Pre-Training for Robots: Offline RL Enables Learning New Tasks in a Handful of Trials

Aviral Kumar
University of California, Berkeley
Anikait Singh
University of California, Berkeley
Frederik D Ebert
University of California, Berkeley
Mitsuhiko Nakamoto
University of California, Berkeley
Yanlai Yang
New York University
Chelsea Finn
Stanford University
Sergey Levine
University of California, Berkeley
Paper Website

Paper ID 19

Session 3. Self-supervision and RL for Manipulation

Poster Session Tuesday, July 11

Poster 19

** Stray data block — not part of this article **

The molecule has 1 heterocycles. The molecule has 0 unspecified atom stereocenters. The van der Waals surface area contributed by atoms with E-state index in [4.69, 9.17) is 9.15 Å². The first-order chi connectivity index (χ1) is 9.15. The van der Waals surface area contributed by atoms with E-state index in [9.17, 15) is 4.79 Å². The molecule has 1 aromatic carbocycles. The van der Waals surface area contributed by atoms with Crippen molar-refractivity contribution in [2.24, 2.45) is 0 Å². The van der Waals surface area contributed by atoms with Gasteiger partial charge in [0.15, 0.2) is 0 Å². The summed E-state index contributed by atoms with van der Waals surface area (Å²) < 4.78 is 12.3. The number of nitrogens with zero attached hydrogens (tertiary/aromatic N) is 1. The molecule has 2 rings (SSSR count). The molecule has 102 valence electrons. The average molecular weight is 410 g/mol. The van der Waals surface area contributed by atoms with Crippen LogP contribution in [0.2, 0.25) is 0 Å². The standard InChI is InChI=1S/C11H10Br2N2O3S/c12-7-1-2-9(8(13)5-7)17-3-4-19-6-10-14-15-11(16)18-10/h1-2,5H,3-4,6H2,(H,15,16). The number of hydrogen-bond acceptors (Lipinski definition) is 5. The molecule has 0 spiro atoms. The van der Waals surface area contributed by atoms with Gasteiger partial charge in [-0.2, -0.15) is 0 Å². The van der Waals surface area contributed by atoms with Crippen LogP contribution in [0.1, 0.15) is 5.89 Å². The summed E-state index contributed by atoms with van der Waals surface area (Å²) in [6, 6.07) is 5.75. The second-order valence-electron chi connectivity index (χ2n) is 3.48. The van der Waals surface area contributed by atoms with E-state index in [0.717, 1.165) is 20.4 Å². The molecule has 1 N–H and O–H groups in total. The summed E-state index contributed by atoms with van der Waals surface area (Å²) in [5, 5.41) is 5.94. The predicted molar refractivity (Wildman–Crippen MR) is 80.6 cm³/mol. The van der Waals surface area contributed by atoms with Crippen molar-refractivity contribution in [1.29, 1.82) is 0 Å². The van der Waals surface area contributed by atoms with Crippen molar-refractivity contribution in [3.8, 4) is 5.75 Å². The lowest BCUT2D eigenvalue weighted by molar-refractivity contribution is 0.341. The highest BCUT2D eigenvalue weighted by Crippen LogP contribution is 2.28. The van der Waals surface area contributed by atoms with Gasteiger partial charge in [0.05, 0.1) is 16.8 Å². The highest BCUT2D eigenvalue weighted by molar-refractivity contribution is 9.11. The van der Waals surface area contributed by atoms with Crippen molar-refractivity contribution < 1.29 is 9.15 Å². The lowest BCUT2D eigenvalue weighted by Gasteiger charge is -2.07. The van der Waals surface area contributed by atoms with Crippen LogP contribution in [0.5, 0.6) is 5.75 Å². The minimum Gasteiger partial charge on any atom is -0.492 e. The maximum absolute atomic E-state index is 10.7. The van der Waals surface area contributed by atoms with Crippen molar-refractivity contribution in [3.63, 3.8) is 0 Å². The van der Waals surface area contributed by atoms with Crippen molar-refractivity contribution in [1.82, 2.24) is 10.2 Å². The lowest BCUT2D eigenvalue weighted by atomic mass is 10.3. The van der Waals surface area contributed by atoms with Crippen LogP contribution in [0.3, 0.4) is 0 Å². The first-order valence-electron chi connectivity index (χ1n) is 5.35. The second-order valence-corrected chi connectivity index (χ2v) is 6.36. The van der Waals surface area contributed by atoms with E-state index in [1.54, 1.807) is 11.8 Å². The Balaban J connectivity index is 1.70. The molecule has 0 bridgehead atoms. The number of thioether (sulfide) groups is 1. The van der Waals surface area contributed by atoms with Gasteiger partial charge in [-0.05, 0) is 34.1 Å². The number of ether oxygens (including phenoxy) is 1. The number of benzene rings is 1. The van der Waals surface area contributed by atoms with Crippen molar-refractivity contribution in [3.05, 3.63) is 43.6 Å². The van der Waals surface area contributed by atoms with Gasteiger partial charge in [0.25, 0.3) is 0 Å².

Abstract: Progress in deep learning highlights the tremendous potential of utilizing diverse datasets for attaining effective generalization and makes it enticing to consider leveraging broad datasets for attaining robust generalization in robotic learning as well. However, in practice we often want to learn a new skill in a new environment that is unlikely to be contained in the prior data. Therefore we ask: how can we leverage existing diverse offline datasets in combination with small amounts of task-specific data to solve new tasks, while still enjoying the generalization benefits of training on large amounts of data? In this paper, we demonstrate that end-to-end offline RL can be an effective approach for doing this, without the need for any representation learning or vision-based pre-training. We present pre-training for robots (PTR), a framework based on offline RL that attempts to effectively learn new tasks by combining pre-training on existing robotic datasets with rapid fine-tuning on a new task, with as a few as 10 demonstrations. PTR utilizes an existing offline RL method, conservative Q-learning (CQL), but extends it to include several crucial design decisions that enable PTR to actually work and outperform a variety of prior methods. To our knowledge, PTR is the first RL method that succeeds at learning new tasks in a new domain on a real WidowX robot with as few as 10 task demonstrations, by effectively leveraging an existing dataset of diverse multi-task robot data collected in a variety of toy kitchens. We also demonstrate that the PTR approach can enable effective autonomous fine-tuning and improvement in a handful of trials, without needing any demonstrations. An accompanying overview video can be found at this anonymous URL: